Find the #1 NYT Bestseller True Grit by Charles Portis from your local library.
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There is no knowing what lies in a man’s heart. On a trip to buy ponies, Frank Ross is killed by one of his own workers. Tom Chaney shoots him down in the street for a horse, $150 cash, and two Californian gold pieces. Ross’s unusually mature and single-minded fourteen-year-old daughter Mattie travels to claim his body, and finds that the authorities are doing nothing to find Chaney. Then she hears of Rooster – a man, she’s told, who has grit – and convinces him to join her in a quest into dark, dangerous Indian territory to hunt Chaney down and avenge her father’s murder.
More books by Charles Portis
1. Charles Portis: Collected Works (LOA #369)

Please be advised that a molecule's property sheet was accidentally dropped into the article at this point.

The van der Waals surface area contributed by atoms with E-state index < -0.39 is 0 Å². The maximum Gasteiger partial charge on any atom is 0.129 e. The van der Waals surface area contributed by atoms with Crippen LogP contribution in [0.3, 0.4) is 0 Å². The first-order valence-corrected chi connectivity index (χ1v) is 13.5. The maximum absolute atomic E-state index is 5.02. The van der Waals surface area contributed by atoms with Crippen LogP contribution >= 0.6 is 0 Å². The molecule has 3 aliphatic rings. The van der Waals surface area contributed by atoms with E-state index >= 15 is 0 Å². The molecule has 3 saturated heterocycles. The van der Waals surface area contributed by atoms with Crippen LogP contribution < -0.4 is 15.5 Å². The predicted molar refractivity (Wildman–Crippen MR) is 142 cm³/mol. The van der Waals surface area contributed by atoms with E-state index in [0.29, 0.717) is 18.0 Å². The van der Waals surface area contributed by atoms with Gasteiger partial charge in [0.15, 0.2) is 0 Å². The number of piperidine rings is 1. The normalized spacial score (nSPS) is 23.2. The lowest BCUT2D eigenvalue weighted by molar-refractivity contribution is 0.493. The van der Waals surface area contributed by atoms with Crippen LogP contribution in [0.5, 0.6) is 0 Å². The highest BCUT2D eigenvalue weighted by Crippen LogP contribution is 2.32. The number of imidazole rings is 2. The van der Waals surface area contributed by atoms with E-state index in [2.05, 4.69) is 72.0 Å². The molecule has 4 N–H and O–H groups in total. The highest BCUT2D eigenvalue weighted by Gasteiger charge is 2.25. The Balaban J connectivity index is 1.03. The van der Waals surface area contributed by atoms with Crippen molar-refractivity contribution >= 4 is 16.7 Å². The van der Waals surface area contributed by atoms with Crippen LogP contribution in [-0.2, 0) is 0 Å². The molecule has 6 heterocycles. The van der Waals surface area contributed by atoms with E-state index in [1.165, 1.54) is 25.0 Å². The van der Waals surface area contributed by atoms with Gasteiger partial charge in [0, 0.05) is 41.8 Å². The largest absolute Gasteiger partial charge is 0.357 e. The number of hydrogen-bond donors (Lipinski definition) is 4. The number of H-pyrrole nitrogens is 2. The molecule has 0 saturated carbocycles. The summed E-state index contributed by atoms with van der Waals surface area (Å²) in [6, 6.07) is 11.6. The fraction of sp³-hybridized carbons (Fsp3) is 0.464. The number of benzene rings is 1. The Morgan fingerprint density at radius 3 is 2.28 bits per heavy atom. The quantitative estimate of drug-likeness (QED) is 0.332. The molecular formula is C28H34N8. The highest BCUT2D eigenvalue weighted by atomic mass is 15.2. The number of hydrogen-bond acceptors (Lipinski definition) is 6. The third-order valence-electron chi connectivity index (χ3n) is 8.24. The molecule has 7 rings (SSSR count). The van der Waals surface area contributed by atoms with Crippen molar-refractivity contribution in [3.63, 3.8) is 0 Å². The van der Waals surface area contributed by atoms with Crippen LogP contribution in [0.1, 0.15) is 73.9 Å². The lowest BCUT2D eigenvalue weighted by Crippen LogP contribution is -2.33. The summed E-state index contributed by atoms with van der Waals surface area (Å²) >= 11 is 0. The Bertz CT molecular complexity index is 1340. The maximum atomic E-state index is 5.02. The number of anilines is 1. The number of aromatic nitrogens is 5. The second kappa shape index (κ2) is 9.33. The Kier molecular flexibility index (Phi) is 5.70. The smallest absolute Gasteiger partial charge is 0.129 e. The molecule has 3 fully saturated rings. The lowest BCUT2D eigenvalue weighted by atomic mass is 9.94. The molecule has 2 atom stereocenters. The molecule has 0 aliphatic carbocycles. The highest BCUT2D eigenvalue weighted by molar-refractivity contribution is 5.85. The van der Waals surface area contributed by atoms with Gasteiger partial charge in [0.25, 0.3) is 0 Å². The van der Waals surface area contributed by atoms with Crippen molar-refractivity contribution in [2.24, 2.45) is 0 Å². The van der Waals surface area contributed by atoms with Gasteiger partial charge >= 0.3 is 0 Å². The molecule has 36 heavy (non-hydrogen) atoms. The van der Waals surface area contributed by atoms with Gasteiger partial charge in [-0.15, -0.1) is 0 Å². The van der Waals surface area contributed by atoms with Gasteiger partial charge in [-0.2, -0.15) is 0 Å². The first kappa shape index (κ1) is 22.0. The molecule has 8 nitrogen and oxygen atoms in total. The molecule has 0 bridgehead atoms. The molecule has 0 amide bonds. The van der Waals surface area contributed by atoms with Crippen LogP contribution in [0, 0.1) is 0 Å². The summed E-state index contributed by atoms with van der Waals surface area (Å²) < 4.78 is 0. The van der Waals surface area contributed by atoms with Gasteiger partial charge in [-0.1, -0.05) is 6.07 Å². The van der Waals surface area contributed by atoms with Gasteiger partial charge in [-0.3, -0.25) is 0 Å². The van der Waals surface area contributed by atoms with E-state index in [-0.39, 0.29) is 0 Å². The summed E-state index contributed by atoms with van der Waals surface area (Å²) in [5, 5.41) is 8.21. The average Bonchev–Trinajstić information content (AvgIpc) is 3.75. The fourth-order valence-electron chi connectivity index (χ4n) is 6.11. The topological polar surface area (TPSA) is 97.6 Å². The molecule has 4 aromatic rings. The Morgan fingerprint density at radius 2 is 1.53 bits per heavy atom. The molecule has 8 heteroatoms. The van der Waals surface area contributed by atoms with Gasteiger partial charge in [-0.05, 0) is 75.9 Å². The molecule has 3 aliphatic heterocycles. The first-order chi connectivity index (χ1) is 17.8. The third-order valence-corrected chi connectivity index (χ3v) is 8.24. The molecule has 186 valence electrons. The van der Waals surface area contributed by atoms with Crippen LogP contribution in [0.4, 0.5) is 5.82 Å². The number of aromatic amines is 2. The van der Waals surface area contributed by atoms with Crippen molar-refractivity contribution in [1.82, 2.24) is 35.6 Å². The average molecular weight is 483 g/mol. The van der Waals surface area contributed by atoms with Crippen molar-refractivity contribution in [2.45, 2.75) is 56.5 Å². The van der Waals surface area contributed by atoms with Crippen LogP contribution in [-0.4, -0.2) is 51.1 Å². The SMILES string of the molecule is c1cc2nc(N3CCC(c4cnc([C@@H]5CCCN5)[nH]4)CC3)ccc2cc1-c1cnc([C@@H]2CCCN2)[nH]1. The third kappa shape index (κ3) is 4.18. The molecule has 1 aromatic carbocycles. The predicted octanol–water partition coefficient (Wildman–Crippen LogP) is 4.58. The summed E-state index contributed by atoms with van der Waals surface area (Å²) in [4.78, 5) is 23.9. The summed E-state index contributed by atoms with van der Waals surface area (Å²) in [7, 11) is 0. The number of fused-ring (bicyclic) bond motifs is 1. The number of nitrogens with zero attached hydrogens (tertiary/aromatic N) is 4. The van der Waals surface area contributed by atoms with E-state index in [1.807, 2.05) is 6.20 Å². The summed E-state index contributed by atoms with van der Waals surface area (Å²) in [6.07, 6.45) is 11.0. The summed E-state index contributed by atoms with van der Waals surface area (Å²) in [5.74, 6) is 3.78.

The ultimate Portis: for the first time in one collector’s volume, the complete fiction and collected nonfiction of the author of True Grit Rediscover a comic genius and master storyteller comparable to Mark Twain “Charles Portis is one of the great pure pleasures available in American literature.” —Ron Rosenbaum “Like Mark Twain’s Huckleberry Finn and Thomas Berger’s Little Big Man, Charles Portis’s True Grit captures the naïve elegance of the American voice.” —Jonathan Lethem “No living Southern writer captures the spoken idioms of the South as artfully as Portis does.” —Donna Tartt “His fiction is the funniest I know.” —Roy Blount, Jr. Twice adapted as a film, first in a version starring John Wayne and then by the Coen Brothers, True Grit is a wonder of novelistic perfection, told in the unforgettable voice of 14-year-old Mattie Ross as she sets out to avenge her murdered father in a quest that brings her out of her native Arkansas and into the wilds of the Choctaw Nation of the 1870s. One of the great literary Westerns, it is also a novel that has invited comparison with The Wizard of Oz, Alice in Wonderland, and Adventures of Huckleberry Finn. Portis’s deadpan debut novel Norwood (1966) is, like True Grit, the story of a quest, though here the stakes are far lower: an auto mechanic from Texas embarks on a madcap journey to New York City to try and recover $70 owed to him from an Army buddy. A book that according to Roy Blount Jr. “no one should die without having read,” The Dog of the South (1979) is yet a third saga of pursuit, this time all the way to Central America. Ray Midge is on the road looking for the man who has run off with his car (and of somewhat less interest to him, his wife.) Masters of Atlantis (1985) conjures the fictional cult of Gnomonism and takes an uproarious plunge into the dark heart of conspiratorial thinking and schismatic in-fighting. Gringos (1991), set in Mexico, follows an expatriate ex-Marine in his search to find a UFO hunter gone missing in the Yucatan, amid a supporting cast of archaeologists, drug-addled hippie millenarians, and the son of the “bravest dog in all Mexico.” A generous gathering of the nonfiction reveals Portis’s skills as a reporter, above all in his coverage of the Civil Rights Movement; his appreciation of Arkansas history and landscape, as in “The Forgotten River”; and his poignancy as a family memoirist, on display in his recollection “Combinations of Jacksons.”